Sunday, October 11

A Year (or Two) in Kenya: The first three months

I'm not quite sure on what day to celebrate this three-month anniversary. I left the States on one day, arrived in Kenya the next and drove into Nakuru the day after that. Fortunately, a busy work schedule has solved this very minor dilemma for me by pushing the date of this post back until the three-month anniversary of my first full day in Nakuru.

In any case, happy three-month anniversary to me. I think it is high time for an accounting of that time.

A lot has happened since I wandered into IHF's Nakuru center bleary eyed, sleep deprived and severely jet lagged. Some of it's been good, some of it less good and all of it different. I've visited a UNESCO World Heritage Site, contracted malaria, been followed for hours through the streets of Nairobi, had food poisoning, stood watch over a captured cattle rustler, paid bribes, taught computer classes to children who have trouble with the concept of the laptop's tracking pad, applied for my resident alien card, watched a Kenya Premier League football match, hired two new directors, said goodbye to the director who trained me, managed my first international volunteer, taken some of the best pictures of my life, and had two breakdowns, not necessarily in that order. It's been a busy time, and the time, accordingly, has flown by. I find it very hard to believe that I have already very nearly spent the equivalent of a school term here and take this as a good sign. Were I miserable, I would expect the time to just crawl on its hands and knees and take far-too-frequent rest stops.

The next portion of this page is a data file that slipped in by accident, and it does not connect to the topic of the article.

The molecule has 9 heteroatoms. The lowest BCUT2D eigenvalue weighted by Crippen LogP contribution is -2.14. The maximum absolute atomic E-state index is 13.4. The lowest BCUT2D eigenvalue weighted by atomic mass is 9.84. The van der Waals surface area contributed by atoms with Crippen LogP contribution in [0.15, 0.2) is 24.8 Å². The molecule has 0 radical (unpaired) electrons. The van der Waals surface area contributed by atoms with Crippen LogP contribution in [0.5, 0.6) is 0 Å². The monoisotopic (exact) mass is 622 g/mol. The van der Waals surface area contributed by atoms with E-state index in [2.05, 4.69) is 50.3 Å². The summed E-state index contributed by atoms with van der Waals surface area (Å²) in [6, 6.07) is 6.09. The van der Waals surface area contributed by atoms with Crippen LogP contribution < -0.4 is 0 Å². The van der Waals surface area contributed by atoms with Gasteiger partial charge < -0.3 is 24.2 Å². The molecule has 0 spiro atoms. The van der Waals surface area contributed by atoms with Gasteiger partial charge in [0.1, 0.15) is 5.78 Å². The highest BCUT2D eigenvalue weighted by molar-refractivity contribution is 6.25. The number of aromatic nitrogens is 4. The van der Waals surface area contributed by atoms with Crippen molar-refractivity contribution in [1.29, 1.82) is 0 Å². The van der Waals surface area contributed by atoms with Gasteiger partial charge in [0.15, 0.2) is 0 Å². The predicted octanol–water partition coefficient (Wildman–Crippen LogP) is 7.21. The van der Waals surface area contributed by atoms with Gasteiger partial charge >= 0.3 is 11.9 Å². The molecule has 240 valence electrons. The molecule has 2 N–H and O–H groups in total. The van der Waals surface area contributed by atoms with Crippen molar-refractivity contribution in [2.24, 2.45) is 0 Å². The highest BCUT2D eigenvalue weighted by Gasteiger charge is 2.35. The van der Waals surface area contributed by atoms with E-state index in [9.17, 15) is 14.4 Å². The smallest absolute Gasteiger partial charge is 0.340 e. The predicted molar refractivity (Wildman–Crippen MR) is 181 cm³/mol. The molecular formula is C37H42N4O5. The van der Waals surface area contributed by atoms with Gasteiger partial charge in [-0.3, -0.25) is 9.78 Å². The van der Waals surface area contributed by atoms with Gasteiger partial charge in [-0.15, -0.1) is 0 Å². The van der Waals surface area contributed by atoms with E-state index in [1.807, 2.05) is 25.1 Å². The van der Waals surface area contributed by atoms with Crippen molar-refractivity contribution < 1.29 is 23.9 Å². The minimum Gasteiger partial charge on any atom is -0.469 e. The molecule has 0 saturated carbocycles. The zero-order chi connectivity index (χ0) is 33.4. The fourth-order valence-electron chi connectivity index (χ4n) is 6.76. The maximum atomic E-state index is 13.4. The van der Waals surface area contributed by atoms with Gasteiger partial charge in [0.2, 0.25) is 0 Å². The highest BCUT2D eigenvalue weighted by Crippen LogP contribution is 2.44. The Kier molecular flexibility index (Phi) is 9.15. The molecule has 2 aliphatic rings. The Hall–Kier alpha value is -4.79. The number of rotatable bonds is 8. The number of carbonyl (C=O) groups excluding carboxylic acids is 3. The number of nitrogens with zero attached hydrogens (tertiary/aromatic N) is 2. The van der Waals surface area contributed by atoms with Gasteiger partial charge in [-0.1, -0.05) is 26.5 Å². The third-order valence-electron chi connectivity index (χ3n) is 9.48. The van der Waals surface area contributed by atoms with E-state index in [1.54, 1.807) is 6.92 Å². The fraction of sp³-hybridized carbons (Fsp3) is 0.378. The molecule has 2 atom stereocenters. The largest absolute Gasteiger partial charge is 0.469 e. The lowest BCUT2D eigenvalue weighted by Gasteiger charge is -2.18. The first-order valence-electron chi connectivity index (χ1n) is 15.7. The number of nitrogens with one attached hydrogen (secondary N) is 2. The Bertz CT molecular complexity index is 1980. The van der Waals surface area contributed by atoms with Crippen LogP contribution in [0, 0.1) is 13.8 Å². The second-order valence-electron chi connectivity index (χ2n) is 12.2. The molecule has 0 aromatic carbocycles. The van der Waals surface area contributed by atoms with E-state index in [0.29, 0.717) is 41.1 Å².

I've learned a lot, too. My Kiswahili has improved from hakuna to kidogo, and I now know the names and faces of about three-quarters of the children here. That's not bad.

They say call no man happy until he is dead. I would say call no IHF director's term of service successful until all the children have grown and gone on to become productive members of society and good people. Still, I am tempted to make a positive judgment of my time here. In the first place, no kids have died under my watch. That's a good start. In the second place, I'm happy. The hours may get long and the Children's Office may be a corrupt, but being able to make the kids smile does a lot to balance those and all the other problems out. I know that I will miss Kenya and Nakuru and the kids. That must mean a lot.

I have high hopes for the coming nine months. We are well settled in now, and the wanderlust has begun to set in. We have plans for day trips in more of Kenya's many national parks and long breaks in Mombasa, Uganda and Tanzania. We're getting it started off right with the arrival of Carol Sasaki, founder and very active president of IHF, in Nakuru tomorrow. Whee.

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